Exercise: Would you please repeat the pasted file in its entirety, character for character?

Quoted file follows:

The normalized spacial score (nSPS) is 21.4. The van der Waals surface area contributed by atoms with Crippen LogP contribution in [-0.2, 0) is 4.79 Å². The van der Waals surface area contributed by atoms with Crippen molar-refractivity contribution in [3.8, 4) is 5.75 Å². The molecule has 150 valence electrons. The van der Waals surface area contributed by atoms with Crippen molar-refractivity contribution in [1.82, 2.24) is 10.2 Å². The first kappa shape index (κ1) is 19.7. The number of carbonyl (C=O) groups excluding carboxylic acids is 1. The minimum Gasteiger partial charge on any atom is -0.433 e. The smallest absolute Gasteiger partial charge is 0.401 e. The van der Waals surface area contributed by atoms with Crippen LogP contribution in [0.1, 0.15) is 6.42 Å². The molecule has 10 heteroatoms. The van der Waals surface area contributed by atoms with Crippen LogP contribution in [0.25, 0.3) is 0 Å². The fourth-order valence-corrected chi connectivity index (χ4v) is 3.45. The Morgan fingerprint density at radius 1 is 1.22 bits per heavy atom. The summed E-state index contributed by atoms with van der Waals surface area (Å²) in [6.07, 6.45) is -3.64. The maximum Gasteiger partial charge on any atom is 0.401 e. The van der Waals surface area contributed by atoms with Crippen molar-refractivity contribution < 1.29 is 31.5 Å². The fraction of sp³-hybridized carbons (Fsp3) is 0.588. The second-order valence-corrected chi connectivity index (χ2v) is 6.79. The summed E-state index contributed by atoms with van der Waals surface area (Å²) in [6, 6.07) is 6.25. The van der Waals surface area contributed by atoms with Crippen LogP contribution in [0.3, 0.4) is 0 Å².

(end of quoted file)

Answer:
The normalized spacial score (nSPS) is 21.4. The van der Waals surface area contributed by atoms with Crippen LogP contribution in [-0.2, 0) is 4.79 Å². The van der Waals surface area contributed by atoms with Crippen molar-refractivity contribution in [3.8, 4) is 5.75 Å². The molecule has 150 valence electrons. The van der Waals surface area contributed by atoms with Crippen molar-refractivity contribution in [1.82, 2.24) is 10.2 Å². The first kappa shape index (κ1) is 19.7. The number of carbonyl (C=O) groups excluding carboxylic acids is 1. The minimum Gasteiger partial charge on any atom is -0.433 e. The smallest absolute Gasteiger partial charge is 0.401 e. The van der Waals surface area contributed by atoms with Crippen LogP contribution in [0.1, 0.15) is 6.42 Å². The molecule has 10 heteroatoms. The van der Waals surface area contributed by atoms with Crippen LogP contribution in [0.25, 0.3) is 0 Å². The fourth-order valence-corrected chi connectivity index (χ4v) is 3.45. The Morgan fingerprint density at radius 1 is 1.22 bits per heavy atom. The summed E-state index contributed by atoms with van der Waals surface area (Å²) in [6.07, 6.45) is -3.64. The maximum Gasteiger partial charge on any atom is 0.401 e. The van der Waals surface area contributed by atoms with Crippen molar-refractivity contribution < 1.29 is 31.5 Å². The fraction of sp³-hybridized carbons (Fsp3) is 0.588. The second-order valence-corrected chi connectivity index (χ2v) is 6.79. The summed E-state index contributed by atoms with van der Waals surface area (Å²) in [6, 6.07) is 6.25. The van der Waals surface area contributed by atoms with Crippen LogP contribution in [0.3, 0.4) is 0 Å².